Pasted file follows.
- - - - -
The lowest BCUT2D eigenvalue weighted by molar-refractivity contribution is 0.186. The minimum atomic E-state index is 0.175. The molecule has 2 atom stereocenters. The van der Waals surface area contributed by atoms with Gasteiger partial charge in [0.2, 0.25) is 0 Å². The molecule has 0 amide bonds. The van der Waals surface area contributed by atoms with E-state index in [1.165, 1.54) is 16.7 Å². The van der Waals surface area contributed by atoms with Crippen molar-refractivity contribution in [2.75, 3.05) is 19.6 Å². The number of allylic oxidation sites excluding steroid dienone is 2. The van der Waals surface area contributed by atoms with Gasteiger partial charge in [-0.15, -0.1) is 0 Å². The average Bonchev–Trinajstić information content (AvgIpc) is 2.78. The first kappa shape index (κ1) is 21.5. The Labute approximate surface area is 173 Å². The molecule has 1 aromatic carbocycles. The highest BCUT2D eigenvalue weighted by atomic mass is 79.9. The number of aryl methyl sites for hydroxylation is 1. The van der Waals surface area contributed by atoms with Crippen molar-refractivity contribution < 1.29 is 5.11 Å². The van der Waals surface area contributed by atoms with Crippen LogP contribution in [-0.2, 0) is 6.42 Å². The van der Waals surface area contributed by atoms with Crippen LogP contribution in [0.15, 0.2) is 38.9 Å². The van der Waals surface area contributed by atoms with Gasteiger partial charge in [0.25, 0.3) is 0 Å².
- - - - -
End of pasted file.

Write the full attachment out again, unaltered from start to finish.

The lowest BCUT2D eigenvalue weighted by molar-refractivity contribution is 0.186. The minimum atomic E-state index is 0.175. The molecule has 2 atom stereocenters. The van der Waals surface area contributed by atoms with Gasteiger partial charge in [0.2, 0.25) is 0 Å². The molecule has 0 amide bonds. The van der Waals surface area contributed by atoms with E-state index in [1.165, 1.54) is 16.7 Å². The van der Waals surface area contributed by atoms with Crippen molar-refractivity contribution in [2.75, 3.05) is 19.6 Å². The number of allylic oxidation sites excluding steroid dienone is 2. The van der Waals surface area contributed by atoms with Gasteiger partial charge in [-0.15, -0.1) is 0 Å². The average Bonchev–Trinajstić information content (AvgIpc) is 2.78. The first kappa shape index (κ1) is 21.5. The Labute approximate surface area is 173 Å². The molecule has 1 aromatic carbocycles. The highest BCUT2D eigenvalue weighted by atomic mass is 79.9. The number of aryl methyl sites for hydroxylation is 1. The van der Waals surface area contributed by atoms with Crippen molar-refractivity contribution < 1.29 is 5.11 Å². The van der Waals surface area contributed by atoms with Crippen LogP contribution in [-0.2, 0) is 6.42 Å². The van der Waals surface area contributed by atoms with Crippen LogP contribution in [0.15, 0.2) is 38.9 Å². The van der Waals surface area contributed by atoms with Gasteiger partial charge in [0.25, 0.3) is 0 Å².